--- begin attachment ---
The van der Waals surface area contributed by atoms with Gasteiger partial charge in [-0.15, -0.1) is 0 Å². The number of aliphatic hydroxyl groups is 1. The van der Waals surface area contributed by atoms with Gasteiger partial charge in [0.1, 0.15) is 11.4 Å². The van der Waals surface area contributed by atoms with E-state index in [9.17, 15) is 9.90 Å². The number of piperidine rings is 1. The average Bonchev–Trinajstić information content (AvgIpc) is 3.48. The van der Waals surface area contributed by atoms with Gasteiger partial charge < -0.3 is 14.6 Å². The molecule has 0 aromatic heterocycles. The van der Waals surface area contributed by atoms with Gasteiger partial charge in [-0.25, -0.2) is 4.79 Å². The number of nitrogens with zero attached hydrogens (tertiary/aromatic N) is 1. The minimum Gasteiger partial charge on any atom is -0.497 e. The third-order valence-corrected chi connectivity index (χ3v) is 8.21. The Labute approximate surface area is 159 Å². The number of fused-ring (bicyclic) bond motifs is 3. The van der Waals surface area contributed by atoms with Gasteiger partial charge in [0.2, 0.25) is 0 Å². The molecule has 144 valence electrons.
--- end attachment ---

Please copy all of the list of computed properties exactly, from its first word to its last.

The van der Waals surface area contributed by atoms with Gasteiger partial charge in [-0.15, -0.1) is 0 Å². The number of aliphatic hydroxyl groups is 1. The van der Waals surface area contributed by atoms with Gasteiger partial charge in [0.1, 0.15) is 11.4 Å². The van der Waals surface area contributed by atoms with E-state index in [9.17, 15) is 9.90 Å². The number of piperidine rings is 1. The average Bonchev–Trinajstić information content (AvgIpc) is 3.48. The van der Waals surface area contributed by atoms with Gasteiger partial charge < -0.3 is 14.6 Å². The molecule has 0 aromatic heterocycles. The van der Waals surface area contributed by atoms with Gasteiger partial charge in [-0.25, -0.2) is 4.79 Å². The number of nitrogens with zero attached hydrogens (tertiary/aromatic N) is 1. The minimum Gasteiger partial charge on any atom is -0.497 e. The third-order valence-corrected chi connectivity index (χ3v) is 8.21. The Labute approximate surface area is 159 Å². The number of fused-ring (bicyclic) bond motifs is 3. The van der Waals surface area contributed by atoms with Gasteiger partial charge in [0.2, 0.25) is 0 Å². The molecule has 144 valence electrons.